Outstanding Researchers and Aliens with Extraordinary Ability

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Extraordinary ability and outstanding researcher petitions for permanent residence are more difficult to win than their temporary O-1 cousin.
 

Extraordinary Ability and outstanding researcher categories are different.  Extraordinary ability petitioners may self-petition and outstanding researchers may not.  Outstanding researcher petitions require the petitioning employer to show that it operates a permanent full time research department and extraordinary ability petitions do not.  But the extraordinary ability category carries a high burden of proof making it among the most difficult of petitions to get approved.

Extraordinary ability cases have faced difficult hurdles for decades.  The most common problem is USCIS introducing novel legal requirements into almost every case.  For example, USCIS adjudicators often find that the petitioner's publication of articles in scholarly journals do not meet the published articles requirement unless petitioner proves that the articles were met with sustained national or international acclaim and require that others have cited to the articles.  This is clearly not the rule and creates an awkward circular reasoning problem: the statute directs the petitioner to satisfy at least three listed categories to prove he has achieved sustained national or international acclaim and has risen to the top of his field.  It is improper to require that each category of evidence itself achieves "acclaim" and "top of the field" status because USCIS defines meeting three of the categories as achieving sustained acclaim and top of the field status.

USCIS released statistics in February 2011 for I-140 outstanding researcher and extraordinary ability petition total filings and approval rates.  The numbers are illuminating.  From 2005 to 2010 extraordinary ability petition approvals hovered in the range of 47% to 62%, while outstanding researcher petitions ranged from 90% to 95% over the same period.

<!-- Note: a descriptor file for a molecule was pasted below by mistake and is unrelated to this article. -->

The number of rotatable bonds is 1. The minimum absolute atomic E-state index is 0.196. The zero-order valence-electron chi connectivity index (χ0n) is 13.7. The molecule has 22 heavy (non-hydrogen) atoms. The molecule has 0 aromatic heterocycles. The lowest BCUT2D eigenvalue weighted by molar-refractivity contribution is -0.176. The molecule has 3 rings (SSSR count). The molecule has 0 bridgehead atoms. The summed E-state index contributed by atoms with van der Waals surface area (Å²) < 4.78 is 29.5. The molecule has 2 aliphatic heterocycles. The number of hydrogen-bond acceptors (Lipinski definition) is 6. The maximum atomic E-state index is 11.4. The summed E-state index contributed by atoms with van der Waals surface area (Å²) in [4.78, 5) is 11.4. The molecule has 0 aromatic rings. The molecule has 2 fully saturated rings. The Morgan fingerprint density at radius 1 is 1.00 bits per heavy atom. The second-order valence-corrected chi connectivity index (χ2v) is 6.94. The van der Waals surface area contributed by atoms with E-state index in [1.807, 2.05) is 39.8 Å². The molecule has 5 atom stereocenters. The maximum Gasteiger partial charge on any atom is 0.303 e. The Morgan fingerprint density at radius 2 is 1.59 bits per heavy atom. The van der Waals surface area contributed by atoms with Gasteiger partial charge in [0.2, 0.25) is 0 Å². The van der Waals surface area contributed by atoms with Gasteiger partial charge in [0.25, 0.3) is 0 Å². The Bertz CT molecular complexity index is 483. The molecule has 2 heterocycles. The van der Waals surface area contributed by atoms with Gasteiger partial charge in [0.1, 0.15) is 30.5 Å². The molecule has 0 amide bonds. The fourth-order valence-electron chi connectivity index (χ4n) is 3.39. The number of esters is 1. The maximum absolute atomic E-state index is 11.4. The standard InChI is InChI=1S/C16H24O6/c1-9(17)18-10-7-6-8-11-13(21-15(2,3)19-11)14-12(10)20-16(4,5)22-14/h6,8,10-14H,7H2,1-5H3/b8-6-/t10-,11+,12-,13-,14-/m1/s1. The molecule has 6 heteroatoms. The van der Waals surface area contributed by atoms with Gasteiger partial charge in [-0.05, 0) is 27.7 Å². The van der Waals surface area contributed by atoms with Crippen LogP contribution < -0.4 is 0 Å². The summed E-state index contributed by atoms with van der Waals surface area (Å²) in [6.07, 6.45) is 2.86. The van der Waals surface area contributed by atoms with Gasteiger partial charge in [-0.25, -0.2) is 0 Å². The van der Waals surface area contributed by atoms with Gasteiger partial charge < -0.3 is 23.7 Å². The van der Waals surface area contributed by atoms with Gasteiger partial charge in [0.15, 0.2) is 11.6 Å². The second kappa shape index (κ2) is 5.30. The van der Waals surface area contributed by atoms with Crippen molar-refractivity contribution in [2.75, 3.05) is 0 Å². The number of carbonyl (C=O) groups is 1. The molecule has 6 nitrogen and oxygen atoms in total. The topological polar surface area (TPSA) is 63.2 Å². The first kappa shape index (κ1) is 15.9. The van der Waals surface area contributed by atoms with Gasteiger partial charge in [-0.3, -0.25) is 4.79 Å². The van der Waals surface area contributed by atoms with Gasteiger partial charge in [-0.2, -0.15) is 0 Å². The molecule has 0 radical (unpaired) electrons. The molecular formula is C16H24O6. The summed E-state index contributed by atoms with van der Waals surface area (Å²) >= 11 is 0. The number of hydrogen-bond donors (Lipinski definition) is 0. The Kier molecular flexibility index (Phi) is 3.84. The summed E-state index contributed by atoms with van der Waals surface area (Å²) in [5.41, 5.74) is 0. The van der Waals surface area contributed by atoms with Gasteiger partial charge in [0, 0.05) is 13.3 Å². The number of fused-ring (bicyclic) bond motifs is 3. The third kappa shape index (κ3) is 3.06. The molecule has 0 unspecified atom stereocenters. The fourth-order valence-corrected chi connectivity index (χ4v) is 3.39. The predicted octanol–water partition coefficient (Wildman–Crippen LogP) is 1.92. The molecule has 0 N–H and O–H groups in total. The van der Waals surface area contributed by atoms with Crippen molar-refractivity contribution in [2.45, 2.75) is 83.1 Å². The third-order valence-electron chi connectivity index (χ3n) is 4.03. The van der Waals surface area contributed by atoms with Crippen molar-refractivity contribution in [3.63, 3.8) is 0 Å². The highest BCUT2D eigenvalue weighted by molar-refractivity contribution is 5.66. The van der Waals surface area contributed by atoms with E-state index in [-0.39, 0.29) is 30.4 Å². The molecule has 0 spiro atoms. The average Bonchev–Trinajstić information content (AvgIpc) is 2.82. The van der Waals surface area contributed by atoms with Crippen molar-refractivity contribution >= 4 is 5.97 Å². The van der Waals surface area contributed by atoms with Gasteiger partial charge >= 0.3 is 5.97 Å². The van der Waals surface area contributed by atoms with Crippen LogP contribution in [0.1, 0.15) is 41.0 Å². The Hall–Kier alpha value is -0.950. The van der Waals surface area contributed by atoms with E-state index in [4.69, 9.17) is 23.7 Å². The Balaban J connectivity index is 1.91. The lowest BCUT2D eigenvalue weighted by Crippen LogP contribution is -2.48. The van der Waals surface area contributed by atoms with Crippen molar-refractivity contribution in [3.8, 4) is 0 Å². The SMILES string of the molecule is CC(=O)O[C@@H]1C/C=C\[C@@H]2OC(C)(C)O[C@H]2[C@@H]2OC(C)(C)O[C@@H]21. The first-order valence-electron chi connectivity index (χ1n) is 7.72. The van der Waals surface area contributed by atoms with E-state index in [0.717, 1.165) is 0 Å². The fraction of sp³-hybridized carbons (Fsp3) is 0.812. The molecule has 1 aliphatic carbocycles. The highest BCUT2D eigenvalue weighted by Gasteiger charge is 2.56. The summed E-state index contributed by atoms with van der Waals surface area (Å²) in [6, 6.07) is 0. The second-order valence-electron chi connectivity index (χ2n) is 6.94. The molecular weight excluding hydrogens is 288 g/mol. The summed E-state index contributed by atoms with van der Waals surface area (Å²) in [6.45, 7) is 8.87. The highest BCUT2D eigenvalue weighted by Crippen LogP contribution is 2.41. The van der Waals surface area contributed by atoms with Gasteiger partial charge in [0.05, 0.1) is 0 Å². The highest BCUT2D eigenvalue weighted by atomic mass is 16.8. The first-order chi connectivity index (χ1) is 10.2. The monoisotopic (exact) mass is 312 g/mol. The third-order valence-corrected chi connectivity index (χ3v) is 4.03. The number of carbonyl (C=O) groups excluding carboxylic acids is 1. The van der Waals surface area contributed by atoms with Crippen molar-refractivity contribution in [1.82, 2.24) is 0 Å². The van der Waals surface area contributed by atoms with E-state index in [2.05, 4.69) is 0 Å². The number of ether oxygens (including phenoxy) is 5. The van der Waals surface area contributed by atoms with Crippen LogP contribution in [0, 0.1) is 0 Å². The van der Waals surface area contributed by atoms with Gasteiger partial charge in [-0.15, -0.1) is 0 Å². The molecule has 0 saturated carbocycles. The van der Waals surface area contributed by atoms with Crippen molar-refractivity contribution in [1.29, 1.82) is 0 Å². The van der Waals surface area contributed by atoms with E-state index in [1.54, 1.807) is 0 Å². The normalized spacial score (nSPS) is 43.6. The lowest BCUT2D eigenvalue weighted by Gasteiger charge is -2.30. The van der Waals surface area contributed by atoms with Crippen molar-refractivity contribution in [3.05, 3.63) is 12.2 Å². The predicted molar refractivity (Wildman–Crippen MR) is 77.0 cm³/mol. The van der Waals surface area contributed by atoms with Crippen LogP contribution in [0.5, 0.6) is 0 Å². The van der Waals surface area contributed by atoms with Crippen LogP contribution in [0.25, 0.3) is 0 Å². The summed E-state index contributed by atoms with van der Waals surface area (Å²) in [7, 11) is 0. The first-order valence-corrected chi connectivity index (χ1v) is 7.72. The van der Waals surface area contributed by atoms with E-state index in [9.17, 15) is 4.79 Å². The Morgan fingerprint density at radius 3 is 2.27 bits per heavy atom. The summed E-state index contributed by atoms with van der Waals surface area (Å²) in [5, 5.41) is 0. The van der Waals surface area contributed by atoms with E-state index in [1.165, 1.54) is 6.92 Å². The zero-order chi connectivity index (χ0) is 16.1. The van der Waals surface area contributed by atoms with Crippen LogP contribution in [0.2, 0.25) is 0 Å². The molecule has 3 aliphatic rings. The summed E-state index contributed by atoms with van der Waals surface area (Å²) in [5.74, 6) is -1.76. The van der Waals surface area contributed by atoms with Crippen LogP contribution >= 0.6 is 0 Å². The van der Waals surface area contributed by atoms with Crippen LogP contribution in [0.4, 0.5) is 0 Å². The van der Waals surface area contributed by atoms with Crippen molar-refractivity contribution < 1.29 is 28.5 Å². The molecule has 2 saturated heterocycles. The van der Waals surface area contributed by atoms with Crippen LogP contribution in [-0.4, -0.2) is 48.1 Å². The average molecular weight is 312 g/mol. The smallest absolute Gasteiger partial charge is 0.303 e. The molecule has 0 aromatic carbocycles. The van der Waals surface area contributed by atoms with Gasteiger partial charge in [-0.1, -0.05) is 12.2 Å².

A petitioner for EB-1(a) extraordinary ability must demonstrate sustained national or international acclaim, that he has risen to the top of his field, and that for at least three of the following ten categories using persuasive evidence the petitioner:

  1. Received any lesser nationally or internationally recognized prizes or awards for excellence in the field of endeavor
  2. Is member of one or more associations that require outstanding achievements of their members as judged by recognized national or international experts
  3. Published material in professional or major trade publications or major media about you which relates to your work in the field
  4. Participated on a panel or individually as a judge of the work of others in the same or in an allied field of specialization
  5. Made original scientific, scholarly or business contributions that are of major significance
  6. Authored scholarly articles in professional journals or other major media
  7. Had work displayed at artistic exhibitions or showcases
  8. Played a leading or critical role for an organization with a distinguished reputation
  9. Has or will you command a high salary or other remuneration for services compared to others in the field
  10. Enjoyed commercial successes in the performing arts

 

Extraordinary Ability I-140 Statistics 2005 to 2010

Fiscal Year

Approvals

Denials

Approval Rate

Denial Rate

2005 791 647 55% 45%
2006 1,646 1,032 61% 39%
2007 2,236 2,313 49% 51%
2008 2,329 2,667 47% 53%
2009 4,337 3,053 59% 41%
2010 3,200 1,998 62% 38%

 

Outstanding Researcher I-140 Statistics 2005 to 2010

Fiscal Year

Approvals

Denials

Approval Rate

Denial Rate

2005 5,042 340 94% 6%
2006 2,991 146 95% 5%
2007 2,459 283 90% 10%
2008 2,148 172 93% 7%
2009 3,893 300 93% 7%
2010 3,140 306 91% 9%

USCIS also sometimes finds that petitioners' evidence showing participation as a judge of the work of others fails becauase reviewing the work of others at a single university fails to show acclaim beyond that university.

Bernard Wolfsdorf's work in appealing Kazarian v. USCIS, 596 F.3d 1115 (9th Cir. March 4, 2010) case went a long way toward opening the extraordinary ability category from USCIS' difficult and opaque standards.  But it remains to be seen whether USCIS will adopt Kazarian's rules without further litigation.

In May 2010, the American Immigration Lawyers Association asked USCIS Nebraska at a liaison meeting what it would do to implement procedural changes to comply with Kazarian.  USCIS responded that it had not modified adjudications standards as of that time, but was working on a new type of Request for Evidence that would address similar problems.  But USCIS did not clarify if the problems addressed include specifically the Kazarian one.

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